Dividends and JPMorgan beats analysts’ 3rd quarter profit estimates

In general, growth is good at least stable growth is good for the banks. As long as you are personally ok in your work life, one of the methods to see how the economy is doing is looking at the big banks. The big banks besides offering a multiple of services for you, also offer multiple services for corporations and governments. If the parts of the bank are doing well, then the economy must be doing ok. The banks like reasonably stable growth which allows people to take out loans and pay them back, the higher the payback ratio, the lower loan losses have to be and the higher the profit for the bank.

In mid October, the banks reported on their 3rd quarter and all did very well, producing greater profits for shareholders.

In an article by Anirban Sen and Elizabeth Dilts Marshall of Reuters, the biggest US bank is JPMorgan Chase and because the economy was growing in a stable fashion and loan losses provisions were lowered, the bank’s profit was 24% higher than the same period last year. The bank’s average loans, deposits were higher (money flowing into the economy), credit card spending was higher (an indication of consumer expectations).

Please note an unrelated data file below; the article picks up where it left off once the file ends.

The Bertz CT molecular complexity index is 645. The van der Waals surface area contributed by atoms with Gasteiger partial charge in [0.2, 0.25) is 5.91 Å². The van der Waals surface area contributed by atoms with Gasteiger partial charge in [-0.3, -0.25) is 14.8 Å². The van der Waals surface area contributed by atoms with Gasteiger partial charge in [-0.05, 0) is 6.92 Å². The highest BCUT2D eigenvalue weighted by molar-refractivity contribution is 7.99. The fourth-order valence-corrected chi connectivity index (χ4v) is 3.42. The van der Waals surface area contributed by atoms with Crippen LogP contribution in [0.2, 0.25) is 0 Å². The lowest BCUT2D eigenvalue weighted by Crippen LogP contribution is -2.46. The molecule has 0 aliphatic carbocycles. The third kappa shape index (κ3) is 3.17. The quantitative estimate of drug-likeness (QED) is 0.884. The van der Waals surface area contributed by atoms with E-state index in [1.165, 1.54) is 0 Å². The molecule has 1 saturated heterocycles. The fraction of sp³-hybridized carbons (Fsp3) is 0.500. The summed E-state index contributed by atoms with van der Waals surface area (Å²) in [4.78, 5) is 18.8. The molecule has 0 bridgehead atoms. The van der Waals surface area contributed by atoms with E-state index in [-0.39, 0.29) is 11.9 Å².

The highlight of the bank was its Corporate and Investment Bank division where advisory fees almost tripled due to strong performance in Mergers and Acquisition (M&A) and equity underwriting, thanks to new issues on the stock market.

Overall, JPMorgan’s profit rose to $11.7 billion or $3.74 a share compare to $9.4 billion or $2.94 a share a year ago. Analysts were expecting $3.00 a share profit. The difference was the reserve was lowered by $2.1 billion.

Revenue rose to $30.4 billion just above the $29.8 billion analysts were expecting.

Linking to dividend paying stocks, the big banks are a staple in dividend stock portfolios because they make profits on a consistent basis. In JPMorgan’s case a bad quarter would have been $9 billion, a good quarter $10 billion and and a great quarter $11.7 billion profit. It is hard not to own the shares either directly or indirectly through index funds. As long as the economy grows to allow for people and companies to pay back loans, the banks are a long term hold.

There are more questions than answers, till the next time – to raising questions.

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